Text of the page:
WASHINGTON — The Postal Service is providing a preview of its 2016 stamp program that is sure to attract the interest of fans of Sarah Vaughan, Star Trek, NASA’s New Horizons mission, trucks, Shirley Temple, flowers, soda fountain fans and the holidays — just to name a few.
“Our stamps articulate the American experience through miniature works of art,” said Acting Stamp
Services Director Mary-Anne Penner. “Our diverse stamp topics for 2016 are sure to appeal to everyone, and with the New Year just around the corner, now is a perfect time to get started in stamp collecting. It’s an educational hobby the entire family can enjoy.”
The Postal Service is also previewing a number of new holiday stamps. A new holiday contemporary stamp is in development and will be previewed at a later date. Unless noted, the date of issuance and the stamp dedication ceremony locations will be announced at a later date.
Among the new issues is a Quilled Paper Heart stamp, which features an elegant heart created using the ancient art of quilling. Quilling involves rolling and shaping narrow strips of paper, laying them on their edges, and gluing them in place to form intricate designs. The heart shape in the center of the stamp art is made from paper strips of many colors and is surrounded by white paper swirls on a white background.
The Botanical Art issue continues the Postal Service tradition of beautiful floral-themed stamps. The stamp art features 10 different floral designs, each a detail of an illustration that appeared in an American nursery catalog between 1891 and 1912. The design details are courtesy of The New York Botanical Garden; the catalogs are part of the NYBG’s Nursery and Seed Catalog Collection, one of the largest and most important collections in the U.S.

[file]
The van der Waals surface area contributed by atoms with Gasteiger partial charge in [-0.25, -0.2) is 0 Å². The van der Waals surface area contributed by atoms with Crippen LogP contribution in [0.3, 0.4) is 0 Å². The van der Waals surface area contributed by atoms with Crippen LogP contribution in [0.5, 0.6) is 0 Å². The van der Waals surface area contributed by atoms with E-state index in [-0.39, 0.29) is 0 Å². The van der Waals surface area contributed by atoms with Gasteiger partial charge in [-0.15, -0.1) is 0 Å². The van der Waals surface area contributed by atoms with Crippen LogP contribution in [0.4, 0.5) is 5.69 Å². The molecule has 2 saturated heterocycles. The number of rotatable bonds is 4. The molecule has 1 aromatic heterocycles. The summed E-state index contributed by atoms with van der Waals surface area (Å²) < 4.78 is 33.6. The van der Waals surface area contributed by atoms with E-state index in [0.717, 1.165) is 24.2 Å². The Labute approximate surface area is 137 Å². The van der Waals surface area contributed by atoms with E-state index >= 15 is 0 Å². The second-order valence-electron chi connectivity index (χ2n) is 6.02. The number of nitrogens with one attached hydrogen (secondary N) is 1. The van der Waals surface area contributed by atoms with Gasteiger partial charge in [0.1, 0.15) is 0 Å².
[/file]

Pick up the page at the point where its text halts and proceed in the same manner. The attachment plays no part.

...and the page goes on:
Preacher, activist and civic leader Richard Allen (1760-1831) was an inspiring figure whose life and work resonate profoundly in American history. This stamp coincides with the 200th anniversary of Allen’s founding of the African Methodist Episcopal (AME) Church, one of the most important institutions in African-American life, as well as his election as its first bishop.
The stamp art is a portrait of Allen, a detail from an 1876 print titled “Bishops of the A.M.E. Church.” Featuring Allen in the center surrounded by 10 other bishops and six historical vignettes, the print is from the collection of the Library Company of Philadelphia.
The Lunar New Year: Year of the Monkey issue commemorates the Year of the Monkey. The stamp
art features two bright reddish-orange peonies against a purple background. Peonies symbolize wealth and honor in Chinese culture and often decorate the sides of the traditional drums played during the holiday festivities.
The stamp design incorporates two elements from the previous series of Lunar New Year stamps: the intricate cut-paper design of a monkey and the Chinese character for “monkey,” drawn in grass-style calligraphy.
Kam Mak of Brooklyn, N.Y., was the stamp artist. The artist of the paper-cut design was Clarence Lee. Lau Bun was the calligrapher and Ethel Kessler was the art director. The First-Day-of-Issue ceremony took place Feb. 5 in Queens, N.Y., at the St. John’s University Queens Campus – D’Angelo Center.